A different perspective can reveal things hitherto unseen, and at times, I was surprised I that Ifelt a little sympathy for these men, despite philosophically being poles apart from them.  It made me question the modern politic climate of Norway. The massacre on Utøya, Norway and now the terrorist attack on the mosque in Christchurch, New Zealand, which appears to have links to Utøya, made me wonder  if there might be some more citizens with these beliefs, hidden surreptitiously, under a guise of normality. Let’s hope not.


Oslo fjord
Oslo fjord

The Good: Following a hunch that several murders are linked, Harry pays a high personal price in the book, but still manages to find a little romance in all the horror. I found this an unlikely but interesting diversion, but it provides Hole with a clue vital in solving the mystery.

The Bad: Although we know the killer’s mind from the start (but not who he is), he remains carefully hidden through out the book, his actions being explained by a slightly unbelievable trip to a psychiatrist.

The Ugly: One wonders how many readers might feel sympathy for these “traitors” or even perversely idolize them as historic “warriors,” using this as justification for the Neo Nazi  “thuggish” behaviour. I am not sure.  Yet there is still the theme of redemption offered up to readers too, albeit in small amounts.

This was the first of the Harry Hole series to be translated into English, and since then, every book in the series has been translated and was a best seller.

Recommended for those who like Nordic Noir/Scandi Detective fiction and have not yet read Harry Hole.

StPA’s Rating: 7/10




Three Seconds – To the Dark Side

It is a strange feeling when you start to feel support for a villain, even if it is just a fictional character. If  on reading this post, you’re thinking that sounds a tad like the so-called, ‘Stockholm Syndrome,’ you’d be right, – because I have just finished reading Three Seconds, a Swedish crime novel, set in Stockholm, an offering from writers Anders Roslund and Borge Hellstrom.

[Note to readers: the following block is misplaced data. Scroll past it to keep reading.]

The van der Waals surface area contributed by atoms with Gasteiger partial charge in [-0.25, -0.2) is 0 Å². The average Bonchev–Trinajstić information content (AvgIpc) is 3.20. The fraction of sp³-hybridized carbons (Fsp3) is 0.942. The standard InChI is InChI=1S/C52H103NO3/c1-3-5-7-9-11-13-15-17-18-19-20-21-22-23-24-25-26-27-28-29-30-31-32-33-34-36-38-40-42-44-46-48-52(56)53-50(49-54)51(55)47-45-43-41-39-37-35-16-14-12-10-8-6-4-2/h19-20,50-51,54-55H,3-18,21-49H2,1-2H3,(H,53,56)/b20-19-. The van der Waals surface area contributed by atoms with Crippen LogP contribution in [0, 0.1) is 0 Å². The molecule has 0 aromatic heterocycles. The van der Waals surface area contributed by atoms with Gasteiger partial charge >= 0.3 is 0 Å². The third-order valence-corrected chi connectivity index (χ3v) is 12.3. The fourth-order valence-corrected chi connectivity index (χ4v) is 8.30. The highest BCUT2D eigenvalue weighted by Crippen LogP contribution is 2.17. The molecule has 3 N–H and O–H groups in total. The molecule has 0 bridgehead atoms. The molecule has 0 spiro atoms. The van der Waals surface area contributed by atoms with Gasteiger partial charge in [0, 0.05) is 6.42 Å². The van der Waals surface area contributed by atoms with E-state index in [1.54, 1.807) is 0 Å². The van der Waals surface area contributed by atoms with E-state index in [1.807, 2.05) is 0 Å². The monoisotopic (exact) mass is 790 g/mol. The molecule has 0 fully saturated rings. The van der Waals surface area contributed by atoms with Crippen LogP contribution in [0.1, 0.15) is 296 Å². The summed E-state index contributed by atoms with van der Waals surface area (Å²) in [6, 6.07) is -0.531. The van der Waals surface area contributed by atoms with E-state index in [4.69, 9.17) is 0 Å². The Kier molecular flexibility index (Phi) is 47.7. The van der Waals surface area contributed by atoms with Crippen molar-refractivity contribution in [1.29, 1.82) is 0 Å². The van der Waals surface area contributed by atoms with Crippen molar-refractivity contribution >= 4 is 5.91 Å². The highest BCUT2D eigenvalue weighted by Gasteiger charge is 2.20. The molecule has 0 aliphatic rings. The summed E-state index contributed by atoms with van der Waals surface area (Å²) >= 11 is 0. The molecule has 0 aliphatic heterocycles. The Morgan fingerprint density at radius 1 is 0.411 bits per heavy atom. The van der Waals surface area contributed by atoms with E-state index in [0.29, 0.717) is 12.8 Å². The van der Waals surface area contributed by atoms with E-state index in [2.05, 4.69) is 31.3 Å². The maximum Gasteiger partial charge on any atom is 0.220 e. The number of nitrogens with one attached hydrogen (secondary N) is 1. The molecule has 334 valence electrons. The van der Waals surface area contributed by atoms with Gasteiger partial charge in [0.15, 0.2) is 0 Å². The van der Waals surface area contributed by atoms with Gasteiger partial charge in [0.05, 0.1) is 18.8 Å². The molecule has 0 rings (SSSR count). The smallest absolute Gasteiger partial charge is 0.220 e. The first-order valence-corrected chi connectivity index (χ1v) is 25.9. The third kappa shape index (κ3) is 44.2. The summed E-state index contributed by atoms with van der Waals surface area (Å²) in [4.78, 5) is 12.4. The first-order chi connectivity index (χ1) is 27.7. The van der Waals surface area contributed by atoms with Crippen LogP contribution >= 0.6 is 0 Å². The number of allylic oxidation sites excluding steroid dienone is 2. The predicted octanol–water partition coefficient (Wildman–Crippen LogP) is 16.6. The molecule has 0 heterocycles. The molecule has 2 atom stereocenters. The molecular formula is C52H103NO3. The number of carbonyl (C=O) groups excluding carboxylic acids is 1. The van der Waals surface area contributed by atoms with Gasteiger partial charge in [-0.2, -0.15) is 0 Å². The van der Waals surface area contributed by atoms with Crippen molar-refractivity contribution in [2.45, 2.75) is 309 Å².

city hall stockholm
Stockholm in Winter

Being set in Sweden, with vignettes in Denmark and Poland, was enough to pique my interest in the story, but that increased tenfold when I began reading about Ewert Grens, the ageing Swedish detective. He is the kind who stubbornly refuses to give up on unsolved cases, and the plot contrasts him with another character, Piet Hoffman, a man with a secret life, who risks everything he loves every single day. As I read on, I thought, ‘Could these men ever be free of the choices they’d made?’


The book makes you think and such is the skill of the authors that the reader might even find him/herself, as I did, admiring the villain, who is known to you from the start. No matter how murky his world becomes, no matter how much deception or corruption this character engages in, the reader is, surreptitiously, drawn to the ‘wrong’ side of the moral and legal fence, rather than championing the side of the police hero, who solves the crime.

I began to admire the criminal’s intellect, his fortitude and his cunning, to the point that I even began to secretly wish for him to ‘to come out on top,’  to be free, to beat the odds, yet knowing that he couldn’t possibly ever win. It was then that I thought, “How could I be siding with criminality?”

On reflection, I think, it is because the villain in this story is so human. He is just like any of us, a man faulted with good and bad feelings, a man with mixed emotions. A man who shows tenderness, and hardened self-control, but also one that faced some tough choices in navigating a duplicitous existence in the criminal underworld. Yes, that is why he has my sympathy.

Freedom is a package deal – with it comes responsibilities and consequences” – Anonymous

And so the plot continues until the final reveal and ‘twist,’ that arrives almost in the very last sentence! You are on the edge of your seat until the last. Wow… my kind of writing!!!